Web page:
Tuesday, July 25, 2017

A Famous Medieval Relic of St James the Greater

All Catholics know that the church of Santiago di Compostella in Spain is one of the most important pilgrimage shrines in the world. Far less well known today is the fact that the Tuscan city of Pistoia was once another major locus of pilgrimage in honor of the St James the Great. Since the middle of the 12th century, the cathedral of St Zeno has possessed a relic of the Apostle, a small piece of his skull acquired by Bishop Atto in 1145. Last November, I took a nighttime tour of the cathedral, during which the archpriest, Don Luca Carlesi, gave an extremely interesting presentation on its history. During the Middle Ages, the relic was a major draw for pilgrims who could not travel all the distance to Compostella. Large crowds of pilgrims were often a source of great prosperity to medieval cities, and, as Don Luca phrased it to a mostly local group of visitors, “Everything that our ancestors were able to make of the city of Pistoia in the High Middle Ages is due to the presence of this relic.”
The reliquary of St James the Apostle, made in the 15th century; it also contains relics of Maria Salome, traditionally identified as his mother, St Martin of Tour, and two local early martyrs, priests named Rufinus and Felix.
The relic was formerly kept in a special chapel gated off from the rest of the church at the back of the right nave; this chapel was the property of the city, and under its jurisdiction, not of the cathedral and its bishop and canons. The city’s governing council held its meetings in it, as a sign of the Apostle’s protection and patronage, and its constitution was kept in the small safe-room which also stored its precious objects.

Between 1287 and 1456, the chapel’s altar was commissioned in different stages. The various parts of it have been dismantled, reassembled and reordered on several occasions; during the Second World War, it was taken apart and removed to a deposit for safe-keeping. and afterwards reassembled. The current arrangement dates from the year 1953. Since the panels are made of silver, it is now kept behind rather thick glass to prevent people from touching them, which makes a certain amount of lens flare unavoidable.
Several parts of this upper panel were originally a frontal. Two of the figures were stolen and never recovered; this is why the figures which were inserted in the niches to either side of St James’ head to replace them are slightly too large.
St James with a pilgrim’s hat and staff.
The panels of the frontal have also been rearranged. The upper register shows the Annunciation and Visitation, the Birth of Christ, Christ in majesty between the Virgin and St James, the arrival of the Magi, and their adoration of the Christ Child. The middle register shows King Herod ordering the Massacre of the Holy Innocents, the arrest of Christ, the Crucifixion, the Angel’s appearance to the Three Marys at the tomb, and Christ’s with St Thomas. The lower register sows the Ascension, the Presentation in the Temple, and the Sermon on the Mount, followed by the condemnation and beheading of St James.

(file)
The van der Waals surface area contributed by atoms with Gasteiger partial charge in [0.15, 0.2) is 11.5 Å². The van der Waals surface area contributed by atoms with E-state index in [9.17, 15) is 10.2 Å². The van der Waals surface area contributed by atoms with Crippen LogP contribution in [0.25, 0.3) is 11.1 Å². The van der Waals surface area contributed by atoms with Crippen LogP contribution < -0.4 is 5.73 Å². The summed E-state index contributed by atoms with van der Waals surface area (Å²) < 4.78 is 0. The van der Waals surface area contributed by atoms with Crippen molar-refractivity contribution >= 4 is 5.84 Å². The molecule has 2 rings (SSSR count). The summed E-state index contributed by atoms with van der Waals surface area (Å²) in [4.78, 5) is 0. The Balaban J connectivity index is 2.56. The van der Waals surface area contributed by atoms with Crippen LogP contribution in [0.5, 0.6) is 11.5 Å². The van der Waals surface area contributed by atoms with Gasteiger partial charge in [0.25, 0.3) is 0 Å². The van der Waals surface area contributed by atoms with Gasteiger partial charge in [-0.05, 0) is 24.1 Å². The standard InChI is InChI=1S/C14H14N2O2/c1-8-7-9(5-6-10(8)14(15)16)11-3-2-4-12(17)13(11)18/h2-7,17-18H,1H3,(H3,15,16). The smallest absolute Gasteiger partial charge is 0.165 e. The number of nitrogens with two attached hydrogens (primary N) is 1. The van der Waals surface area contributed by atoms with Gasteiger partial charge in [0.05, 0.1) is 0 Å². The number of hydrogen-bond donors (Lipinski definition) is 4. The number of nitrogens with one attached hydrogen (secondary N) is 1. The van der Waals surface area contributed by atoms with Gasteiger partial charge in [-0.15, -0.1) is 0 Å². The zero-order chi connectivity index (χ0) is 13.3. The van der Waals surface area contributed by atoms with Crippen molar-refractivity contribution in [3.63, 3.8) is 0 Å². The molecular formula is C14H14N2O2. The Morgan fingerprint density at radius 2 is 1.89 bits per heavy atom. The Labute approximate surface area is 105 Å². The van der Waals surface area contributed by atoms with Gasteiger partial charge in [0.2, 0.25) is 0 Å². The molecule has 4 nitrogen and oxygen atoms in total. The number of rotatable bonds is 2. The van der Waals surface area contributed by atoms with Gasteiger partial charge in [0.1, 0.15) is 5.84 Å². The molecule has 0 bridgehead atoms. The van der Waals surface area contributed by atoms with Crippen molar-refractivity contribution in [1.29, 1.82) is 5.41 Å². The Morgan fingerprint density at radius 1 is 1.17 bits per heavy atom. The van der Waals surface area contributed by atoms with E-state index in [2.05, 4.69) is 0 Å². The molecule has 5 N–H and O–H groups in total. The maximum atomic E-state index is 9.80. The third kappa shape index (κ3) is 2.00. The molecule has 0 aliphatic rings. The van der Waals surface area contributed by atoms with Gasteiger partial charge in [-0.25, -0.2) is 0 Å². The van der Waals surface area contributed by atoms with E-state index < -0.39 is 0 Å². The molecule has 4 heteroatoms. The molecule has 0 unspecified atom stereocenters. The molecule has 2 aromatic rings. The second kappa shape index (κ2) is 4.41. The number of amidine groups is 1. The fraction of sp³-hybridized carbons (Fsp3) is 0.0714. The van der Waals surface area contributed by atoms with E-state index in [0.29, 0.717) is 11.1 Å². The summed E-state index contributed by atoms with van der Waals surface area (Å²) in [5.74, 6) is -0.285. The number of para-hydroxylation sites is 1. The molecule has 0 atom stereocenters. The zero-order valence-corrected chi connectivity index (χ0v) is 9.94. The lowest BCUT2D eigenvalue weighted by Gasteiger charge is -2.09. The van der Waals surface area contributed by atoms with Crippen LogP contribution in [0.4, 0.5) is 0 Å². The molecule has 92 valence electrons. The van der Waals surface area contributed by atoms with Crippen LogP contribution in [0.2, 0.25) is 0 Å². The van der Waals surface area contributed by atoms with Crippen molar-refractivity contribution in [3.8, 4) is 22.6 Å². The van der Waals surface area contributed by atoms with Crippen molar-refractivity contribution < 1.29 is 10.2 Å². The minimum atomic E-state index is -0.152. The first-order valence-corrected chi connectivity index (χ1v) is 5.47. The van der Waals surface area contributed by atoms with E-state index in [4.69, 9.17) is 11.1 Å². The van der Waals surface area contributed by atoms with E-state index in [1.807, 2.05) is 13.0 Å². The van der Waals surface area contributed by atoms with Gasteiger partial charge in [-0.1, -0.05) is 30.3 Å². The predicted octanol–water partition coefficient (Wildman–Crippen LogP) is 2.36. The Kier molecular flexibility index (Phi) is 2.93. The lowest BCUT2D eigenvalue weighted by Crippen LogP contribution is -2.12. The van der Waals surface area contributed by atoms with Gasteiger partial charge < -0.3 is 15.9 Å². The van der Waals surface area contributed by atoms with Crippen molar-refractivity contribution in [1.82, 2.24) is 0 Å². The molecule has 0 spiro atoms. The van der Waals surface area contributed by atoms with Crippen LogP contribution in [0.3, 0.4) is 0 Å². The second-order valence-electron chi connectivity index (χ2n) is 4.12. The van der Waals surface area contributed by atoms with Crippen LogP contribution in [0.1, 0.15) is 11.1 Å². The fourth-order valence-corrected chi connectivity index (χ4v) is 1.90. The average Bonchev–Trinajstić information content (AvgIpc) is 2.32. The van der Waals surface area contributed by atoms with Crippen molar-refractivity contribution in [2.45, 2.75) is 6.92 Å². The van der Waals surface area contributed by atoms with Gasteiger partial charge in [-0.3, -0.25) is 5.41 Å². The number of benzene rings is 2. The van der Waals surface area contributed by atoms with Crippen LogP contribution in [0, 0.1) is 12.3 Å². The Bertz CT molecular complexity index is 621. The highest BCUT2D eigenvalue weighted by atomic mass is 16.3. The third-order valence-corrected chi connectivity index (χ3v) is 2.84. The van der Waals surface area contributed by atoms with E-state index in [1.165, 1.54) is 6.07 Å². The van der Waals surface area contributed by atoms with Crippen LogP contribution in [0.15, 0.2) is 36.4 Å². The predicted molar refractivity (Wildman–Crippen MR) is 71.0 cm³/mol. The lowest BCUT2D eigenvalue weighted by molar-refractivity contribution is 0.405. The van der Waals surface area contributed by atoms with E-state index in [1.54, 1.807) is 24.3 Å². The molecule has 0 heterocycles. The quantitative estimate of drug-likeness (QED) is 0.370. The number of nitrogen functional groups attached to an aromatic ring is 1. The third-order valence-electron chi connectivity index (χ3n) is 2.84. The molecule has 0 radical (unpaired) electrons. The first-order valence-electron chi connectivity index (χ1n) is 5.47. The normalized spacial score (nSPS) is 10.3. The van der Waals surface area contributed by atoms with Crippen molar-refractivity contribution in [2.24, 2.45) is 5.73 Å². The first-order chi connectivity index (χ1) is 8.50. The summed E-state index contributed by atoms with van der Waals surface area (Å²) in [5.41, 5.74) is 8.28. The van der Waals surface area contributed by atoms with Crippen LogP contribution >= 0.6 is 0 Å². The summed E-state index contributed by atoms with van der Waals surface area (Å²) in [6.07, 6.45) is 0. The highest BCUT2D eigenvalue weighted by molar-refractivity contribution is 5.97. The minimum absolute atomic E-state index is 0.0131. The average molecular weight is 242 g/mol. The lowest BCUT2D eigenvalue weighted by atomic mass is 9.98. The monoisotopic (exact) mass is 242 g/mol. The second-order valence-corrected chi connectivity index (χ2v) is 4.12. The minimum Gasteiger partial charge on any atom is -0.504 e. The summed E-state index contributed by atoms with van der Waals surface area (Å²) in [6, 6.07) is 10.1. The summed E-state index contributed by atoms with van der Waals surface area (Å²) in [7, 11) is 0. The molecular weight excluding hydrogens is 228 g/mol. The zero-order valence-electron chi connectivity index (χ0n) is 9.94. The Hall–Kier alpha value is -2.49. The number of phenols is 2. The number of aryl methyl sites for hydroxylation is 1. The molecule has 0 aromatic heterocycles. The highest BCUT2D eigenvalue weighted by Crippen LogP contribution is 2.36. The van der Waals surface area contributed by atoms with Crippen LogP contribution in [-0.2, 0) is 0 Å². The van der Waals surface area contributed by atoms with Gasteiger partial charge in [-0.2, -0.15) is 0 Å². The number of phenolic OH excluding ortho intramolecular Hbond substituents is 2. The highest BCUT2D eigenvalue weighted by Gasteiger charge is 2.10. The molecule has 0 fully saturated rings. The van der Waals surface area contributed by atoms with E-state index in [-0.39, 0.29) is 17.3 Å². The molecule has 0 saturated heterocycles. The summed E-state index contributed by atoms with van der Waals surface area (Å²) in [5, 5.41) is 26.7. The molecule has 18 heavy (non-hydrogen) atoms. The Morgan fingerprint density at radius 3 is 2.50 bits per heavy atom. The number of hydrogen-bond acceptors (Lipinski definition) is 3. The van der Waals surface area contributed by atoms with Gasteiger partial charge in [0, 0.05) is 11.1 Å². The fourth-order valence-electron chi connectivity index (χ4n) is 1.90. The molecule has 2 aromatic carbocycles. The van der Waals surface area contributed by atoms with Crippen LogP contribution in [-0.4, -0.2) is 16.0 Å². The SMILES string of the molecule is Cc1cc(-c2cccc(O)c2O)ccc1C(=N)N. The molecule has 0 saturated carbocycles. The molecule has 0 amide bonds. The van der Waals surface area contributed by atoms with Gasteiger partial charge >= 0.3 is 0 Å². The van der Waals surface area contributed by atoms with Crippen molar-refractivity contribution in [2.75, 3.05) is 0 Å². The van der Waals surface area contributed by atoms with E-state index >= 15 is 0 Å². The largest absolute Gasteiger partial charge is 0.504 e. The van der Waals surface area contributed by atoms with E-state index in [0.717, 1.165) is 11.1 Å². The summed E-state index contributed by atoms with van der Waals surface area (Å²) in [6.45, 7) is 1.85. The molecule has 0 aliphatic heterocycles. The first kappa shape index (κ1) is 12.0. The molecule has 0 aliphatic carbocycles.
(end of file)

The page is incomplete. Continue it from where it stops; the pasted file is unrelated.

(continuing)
Stories of St James on the left side panel (originally on the right). From top to bottom: his calling by Christ; his mother asks for her sons to sit at Christ’s sides, the Gospel of his feast day (Matthew 20, 20-23); James and his brother John are named “Sons of Thunder” (Mark 3, 13-19); James preaches to the crowds after the Resurrection; his arrest; his condemnation by King Herod; his prayer before his execution; his beheading. The last panel shows the transportation of his relic to Pistoia.
Stories of the Old Testament on the right side panel (originally on the left). From top to bottom: the Creation of Adam and of Eve; the Fall of Man and Expulsion from Paradise; Cain and Abel; Noah’s Ark; the blessing of Abraham and the Sacrifice of Isaac; Moses receives the Law and preaches it to the children of Israel; the election and coronation of King David. The final two switch to the life of the Virgin Mary: her Birth, her Presentation in the temple, and her espousal to St Joseph.
In the year 1780, Pistoia suffered the great misfortune of receiving as its bishop one Scipione de’ Ricci, a creature of the Grand Duke of Tuscany. It was he who called the infamous Synod of Pistoia, whose program for liturgical reform (inter alia) was condemned in 1794 by Pope Pius VI beatae memoriae in the bull Auctorem Fidei. Like all good Jansenists of the era, he was a strident opponent of devotion to the Sacred Heart, and like all truly modern liturgical reformers, filled with contempt for the ordinary faithful and their prayer life. On the fatuous pretext that devotion to St James was distracting people from the Eucharist, since the chapel of the latter always had more candles lit around it, the entire chapel of St James was destroyed. This groove on a column at the back of the church is one of the few remaining signs of its presence; part of the metal gate that sectioned it off from the rest of the church was formerly mounted into it.
This window was of course formerly open, and the door with the fresco of Christ between St James and St John was the entrance to the chapel.
The façade and bell-tower of the cathedral.

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